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How rising tensions across the Taiwan Strait could threaten global trade

China’s missile launches in coastal waters off Taiwan this week have highlighted the risks to global supply chains from an ongoing escalation in tensions between the warring nations.

The military exercises following a visit by US House Speaker Nancy Pelosi to Taiwan resembled a rehearsal for a blockade of the export-dependent island, with some cargo ships having to change course and airlines canceling flights.

Three of the six areas closed to the exercises are located in or near the Taiwan Strait – the body of water between the island and mainland China that is only 130 km wide at its narrowest point. The Strait is the main shipping route between China and Japan, the world’s second and third largest economies respectively, and Europe. It also serves as a trade route for technology powerhouse South Korea, which transports manufactured goods from Asia’s factories to many of the world’s consumers.

“In an environment where China is trying to play a more assertive role and block the Straits. . . it will be hugely disruptive,” said Anoop Singh, chief analyst at shipbroker Braemar. “Everything will be affected.”

China’s military exercises in the Straits and East China Sea this week — significantly broader in scope than war games staged during the last such crisis in 1995 and 1996 — would last just a few days. But analysts said the maneuvers could spark an ongoing period of heightened tensions across the Strait.

Pelosi claims Pelosi’s visit, the first speaker’s visit to Taiwan in 25 years, is part of an “erosion” of Washington’s “one China” policy, which sees America recognize Beijing as China’s sole government and acknowledges, but does not accept, his claim to the island.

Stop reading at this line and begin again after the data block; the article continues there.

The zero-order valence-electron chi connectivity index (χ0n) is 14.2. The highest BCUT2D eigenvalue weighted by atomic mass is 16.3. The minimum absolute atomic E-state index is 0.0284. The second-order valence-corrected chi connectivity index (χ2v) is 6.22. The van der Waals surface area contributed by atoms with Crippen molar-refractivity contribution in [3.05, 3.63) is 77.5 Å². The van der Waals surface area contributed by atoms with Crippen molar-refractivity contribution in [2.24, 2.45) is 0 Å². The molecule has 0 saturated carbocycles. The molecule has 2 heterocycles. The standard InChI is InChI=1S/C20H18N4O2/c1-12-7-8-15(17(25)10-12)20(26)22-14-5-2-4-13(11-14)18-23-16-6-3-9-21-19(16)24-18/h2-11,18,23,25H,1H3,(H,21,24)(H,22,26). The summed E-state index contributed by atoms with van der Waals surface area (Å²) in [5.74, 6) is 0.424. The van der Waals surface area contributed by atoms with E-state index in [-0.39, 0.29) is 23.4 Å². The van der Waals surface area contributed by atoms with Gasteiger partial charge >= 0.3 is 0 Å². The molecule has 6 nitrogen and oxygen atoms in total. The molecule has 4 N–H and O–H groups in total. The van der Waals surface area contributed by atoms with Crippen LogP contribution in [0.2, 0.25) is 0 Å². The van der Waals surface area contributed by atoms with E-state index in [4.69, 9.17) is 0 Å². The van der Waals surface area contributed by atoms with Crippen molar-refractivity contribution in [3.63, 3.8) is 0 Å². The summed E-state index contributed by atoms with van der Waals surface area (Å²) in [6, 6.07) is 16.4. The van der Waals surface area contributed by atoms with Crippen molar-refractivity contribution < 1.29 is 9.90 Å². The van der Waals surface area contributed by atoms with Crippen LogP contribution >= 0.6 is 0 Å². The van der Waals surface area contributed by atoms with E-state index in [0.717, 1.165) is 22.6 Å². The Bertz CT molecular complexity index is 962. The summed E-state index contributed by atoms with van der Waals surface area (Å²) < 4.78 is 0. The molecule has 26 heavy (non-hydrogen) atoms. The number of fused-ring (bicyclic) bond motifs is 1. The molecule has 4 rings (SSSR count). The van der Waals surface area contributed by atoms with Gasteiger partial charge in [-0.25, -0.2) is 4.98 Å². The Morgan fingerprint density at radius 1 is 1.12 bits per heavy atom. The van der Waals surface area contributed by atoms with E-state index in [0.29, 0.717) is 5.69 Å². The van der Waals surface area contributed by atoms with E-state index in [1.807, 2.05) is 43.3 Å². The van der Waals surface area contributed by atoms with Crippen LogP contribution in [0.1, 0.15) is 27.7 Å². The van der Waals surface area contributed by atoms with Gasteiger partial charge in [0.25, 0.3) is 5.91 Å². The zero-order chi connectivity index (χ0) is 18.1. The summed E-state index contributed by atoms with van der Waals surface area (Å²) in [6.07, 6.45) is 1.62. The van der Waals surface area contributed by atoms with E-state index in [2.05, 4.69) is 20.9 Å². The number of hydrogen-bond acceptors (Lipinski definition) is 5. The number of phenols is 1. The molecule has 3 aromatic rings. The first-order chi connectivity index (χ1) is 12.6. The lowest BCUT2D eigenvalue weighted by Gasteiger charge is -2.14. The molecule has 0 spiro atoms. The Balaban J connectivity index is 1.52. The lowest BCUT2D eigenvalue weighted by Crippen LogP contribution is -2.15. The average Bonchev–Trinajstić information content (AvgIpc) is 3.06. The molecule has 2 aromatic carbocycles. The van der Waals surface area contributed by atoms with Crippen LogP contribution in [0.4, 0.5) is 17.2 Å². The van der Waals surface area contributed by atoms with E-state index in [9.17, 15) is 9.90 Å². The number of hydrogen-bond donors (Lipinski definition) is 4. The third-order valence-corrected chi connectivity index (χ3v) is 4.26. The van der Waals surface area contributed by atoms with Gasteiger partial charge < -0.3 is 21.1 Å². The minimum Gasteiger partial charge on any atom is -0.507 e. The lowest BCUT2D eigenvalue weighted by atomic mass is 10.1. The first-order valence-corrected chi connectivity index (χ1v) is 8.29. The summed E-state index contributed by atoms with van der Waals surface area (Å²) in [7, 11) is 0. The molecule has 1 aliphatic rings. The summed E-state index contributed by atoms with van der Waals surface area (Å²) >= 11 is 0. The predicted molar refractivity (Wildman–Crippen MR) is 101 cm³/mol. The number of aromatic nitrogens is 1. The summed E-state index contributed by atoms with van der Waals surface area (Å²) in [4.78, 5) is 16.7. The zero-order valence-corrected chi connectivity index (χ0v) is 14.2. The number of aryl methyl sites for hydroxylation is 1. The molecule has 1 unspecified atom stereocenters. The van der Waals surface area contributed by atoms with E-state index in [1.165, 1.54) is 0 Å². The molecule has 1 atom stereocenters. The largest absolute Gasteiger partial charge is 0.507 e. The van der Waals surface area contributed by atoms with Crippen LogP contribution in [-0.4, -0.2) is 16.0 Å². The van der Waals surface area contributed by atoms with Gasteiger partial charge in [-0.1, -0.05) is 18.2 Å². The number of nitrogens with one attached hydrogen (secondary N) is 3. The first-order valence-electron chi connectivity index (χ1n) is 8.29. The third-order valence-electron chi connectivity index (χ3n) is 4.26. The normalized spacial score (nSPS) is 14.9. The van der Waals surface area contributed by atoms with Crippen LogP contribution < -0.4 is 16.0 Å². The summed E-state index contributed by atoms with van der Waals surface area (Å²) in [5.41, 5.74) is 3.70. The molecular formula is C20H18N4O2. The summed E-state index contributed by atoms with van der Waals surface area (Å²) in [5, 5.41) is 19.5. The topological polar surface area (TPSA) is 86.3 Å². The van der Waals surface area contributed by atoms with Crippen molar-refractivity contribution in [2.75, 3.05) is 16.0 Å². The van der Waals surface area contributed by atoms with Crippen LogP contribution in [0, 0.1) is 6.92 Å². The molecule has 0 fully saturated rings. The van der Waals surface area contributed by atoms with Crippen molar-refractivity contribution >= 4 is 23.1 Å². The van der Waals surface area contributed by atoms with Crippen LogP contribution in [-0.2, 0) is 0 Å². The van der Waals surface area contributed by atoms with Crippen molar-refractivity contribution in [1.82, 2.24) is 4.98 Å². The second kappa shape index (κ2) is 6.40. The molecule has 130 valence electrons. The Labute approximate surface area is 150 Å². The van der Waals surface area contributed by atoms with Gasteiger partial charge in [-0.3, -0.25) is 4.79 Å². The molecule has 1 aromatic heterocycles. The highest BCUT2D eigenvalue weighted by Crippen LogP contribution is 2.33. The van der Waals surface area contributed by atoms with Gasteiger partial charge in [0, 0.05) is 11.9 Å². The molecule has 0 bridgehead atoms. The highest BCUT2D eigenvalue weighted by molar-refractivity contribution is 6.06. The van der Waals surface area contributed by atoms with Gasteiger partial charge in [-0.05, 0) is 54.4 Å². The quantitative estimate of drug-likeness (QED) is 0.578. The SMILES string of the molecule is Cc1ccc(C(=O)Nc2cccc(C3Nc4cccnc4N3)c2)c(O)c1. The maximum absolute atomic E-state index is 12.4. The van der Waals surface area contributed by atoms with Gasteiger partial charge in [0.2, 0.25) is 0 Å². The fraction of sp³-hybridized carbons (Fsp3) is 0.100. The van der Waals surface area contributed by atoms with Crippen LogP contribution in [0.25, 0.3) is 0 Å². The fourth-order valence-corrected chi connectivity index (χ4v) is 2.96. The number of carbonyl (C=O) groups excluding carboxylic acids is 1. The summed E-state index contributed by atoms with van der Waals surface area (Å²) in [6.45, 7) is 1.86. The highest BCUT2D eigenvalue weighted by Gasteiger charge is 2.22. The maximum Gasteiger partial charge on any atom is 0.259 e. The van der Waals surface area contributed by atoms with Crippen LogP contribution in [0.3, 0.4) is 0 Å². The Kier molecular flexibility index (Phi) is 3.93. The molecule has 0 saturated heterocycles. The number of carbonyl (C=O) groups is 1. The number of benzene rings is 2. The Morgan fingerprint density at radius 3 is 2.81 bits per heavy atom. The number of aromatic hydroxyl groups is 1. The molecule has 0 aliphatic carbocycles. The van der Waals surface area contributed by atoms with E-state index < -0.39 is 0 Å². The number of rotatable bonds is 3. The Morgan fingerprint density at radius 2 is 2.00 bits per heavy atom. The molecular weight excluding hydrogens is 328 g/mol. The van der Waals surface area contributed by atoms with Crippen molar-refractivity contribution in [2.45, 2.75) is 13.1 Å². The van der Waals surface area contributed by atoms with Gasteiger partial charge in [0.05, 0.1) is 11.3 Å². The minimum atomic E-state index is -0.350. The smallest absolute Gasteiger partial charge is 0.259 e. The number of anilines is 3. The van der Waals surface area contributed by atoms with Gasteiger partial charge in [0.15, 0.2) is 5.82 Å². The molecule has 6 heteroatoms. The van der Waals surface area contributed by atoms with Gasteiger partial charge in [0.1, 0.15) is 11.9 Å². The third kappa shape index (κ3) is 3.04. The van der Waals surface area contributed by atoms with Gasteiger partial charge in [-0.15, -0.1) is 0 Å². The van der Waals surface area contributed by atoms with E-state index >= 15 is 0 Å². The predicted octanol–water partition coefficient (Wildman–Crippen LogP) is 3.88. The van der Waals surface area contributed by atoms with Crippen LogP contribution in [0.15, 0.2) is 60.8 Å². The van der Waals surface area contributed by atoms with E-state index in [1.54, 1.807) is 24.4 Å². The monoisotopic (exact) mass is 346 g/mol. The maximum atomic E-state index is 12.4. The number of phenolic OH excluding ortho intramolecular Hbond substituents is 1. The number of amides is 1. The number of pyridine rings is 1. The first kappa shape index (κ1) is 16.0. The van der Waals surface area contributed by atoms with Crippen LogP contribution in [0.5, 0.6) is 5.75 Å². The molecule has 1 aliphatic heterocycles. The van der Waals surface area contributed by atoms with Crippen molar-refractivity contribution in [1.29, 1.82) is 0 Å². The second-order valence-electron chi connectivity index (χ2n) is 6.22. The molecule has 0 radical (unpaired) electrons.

“Prolonged or regular exercises in the Taiwan Strait could create significant disruptions in Taiwan’s trade with the rest of the world and in global supply chains,” Homin Lee, Asia macro strategist at Lombard Odier, wrote in a note.

Half of the global container fleet and 88 percent of the world’s largest ships per tonnage passed through the Straits this year, according to data reported by Bloomberg.

Map of Taiwan showing China's military fire drills in March 1996 and August 2022

While live fire drills are “an extremely common occurrence at sea,” they’re usually limited to less-crowded areas, Braemar’s Singh said. He added that 1 million barrels of crude oil and oil products pass through the Strait every day. “This water is usually very, very congested.”

Singh said he was aware of at least two major ship owners who had asked ships to avoid the Strait after reports of live fire in the area.

“Most others will probably follow [their] lead,” he added.

Elsewhere in Asia-Pacific, Japanese shipping company NYK Line warned to avoid the Strait, while South Korean carrier Korean Airlines canceled all flights between Seoul and Taipei on Thursday and Friday. Korean media also reported that Asiana Airlines canceled its flights between Seoul and Taipei, while Hong Kong’s Cathay Pacific said it was “monitoring developments very closely”.

Any prolonged attempt to hinder international trade from Taiwan, with some of the major military exercises near two of the island’s main ports, would hurt world trade.

Taiwan is a vital link in global technology supply chains. Taiwan Semiconductor Manufacturing Co accounts for 90 percent of the world’s advanced chip capacity, while downstream electronic contract manufacturers, such as Apple supplier Foxconn, manufacture components and assemble products from smartphones into servers for some of the world’s largest companies.

Further outages in the Taiwan Strait could be devastating to Taiwan’s economy, as 40 percent of exports go to China and Hong Kong, according to figures from Capital Economics. China has already announced the suspension of thousands of agricultural imports from the island.

“In the event of a disaster that shuts down Taiwan for some time, I really don’t know how the global supply chain for the tech industry could survive,” said Dan Nystedt, vice president at TriOrient Investments.

“You have at least $3 to $4 trillion worth of work that may not get done.”

Paul Tsui, director of Hong Kong-based logistics provider Janel Group, which serves companies such as General Electric, said some customers had expressed concerns about business disruptions caused by Pelosi’s visit to Taiwan.

“If tensions escalate in the Taiwan Strait, costs and transit times would increase significantly [and] could even be worse than Covid disruptions,” Tsui said.

Additional coverage by Kathrin Hille in Taipei, Song Jung-a in Seoul, Eri Sugiura in Tokyo and Maiqi Ding in Beijing

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